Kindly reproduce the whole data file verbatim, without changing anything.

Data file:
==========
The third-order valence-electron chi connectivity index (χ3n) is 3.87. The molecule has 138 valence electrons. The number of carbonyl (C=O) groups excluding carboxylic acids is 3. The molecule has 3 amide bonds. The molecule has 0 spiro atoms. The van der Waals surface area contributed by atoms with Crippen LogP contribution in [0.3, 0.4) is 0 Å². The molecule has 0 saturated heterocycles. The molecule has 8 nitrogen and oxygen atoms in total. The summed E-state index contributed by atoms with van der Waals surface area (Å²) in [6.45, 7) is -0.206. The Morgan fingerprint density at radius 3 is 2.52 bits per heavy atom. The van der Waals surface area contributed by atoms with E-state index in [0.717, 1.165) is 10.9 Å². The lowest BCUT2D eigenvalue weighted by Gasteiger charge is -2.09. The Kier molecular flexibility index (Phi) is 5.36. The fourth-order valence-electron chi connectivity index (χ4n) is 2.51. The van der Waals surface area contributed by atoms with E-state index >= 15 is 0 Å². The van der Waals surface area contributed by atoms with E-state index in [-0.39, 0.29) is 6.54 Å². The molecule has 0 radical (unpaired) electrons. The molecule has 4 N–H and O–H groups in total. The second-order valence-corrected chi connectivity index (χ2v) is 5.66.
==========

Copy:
The third-order valence-electron chi connectivity index (χ3n) is 3.87. The molecule has 138 valence electrons. The number of carbonyl (C=O) groups excluding carboxylic acids is 3. The molecule has 3 amide bonds. The molecule has 0 spiro atoms. The van der Waals surface area contributed by atoms with Crippen LogP contribution in [0.3, 0.4) is 0 Å². The molecule has 0 saturated heterocycles. The molecule has 8 nitrogen and oxygen atoms in total. The summed E-state index contributed by atoms with van der Waals surface area (Å²) in [6.45, 7) is -0.206. The Morgan fingerprint density at radius 3 is 2.52 bits per heavy atom. The van der Waals surface area contributed by atoms with E-state index in [0.717, 1.165) is 10.9 Å². The lowest BCUT2D eigenvalue weighted by Gasteiger charge is -2.09. The Kier molecular flexibility index (Phi) is 5.36. The fourth-order valence-electron chi connectivity index (χ4n) is 2.51. The van der Waals surface area contributed by atoms with E-state index >= 15 is 0 Å². The van der Waals surface area contributed by atoms with E-state index in [-0.39, 0.29) is 6.54 Å². The molecule has 0 radical (unpaired) electrons. The molecule has 4 N–H and O–H groups in total. The second-order valence-corrected chi connectivity index (χ2v) is 5.66.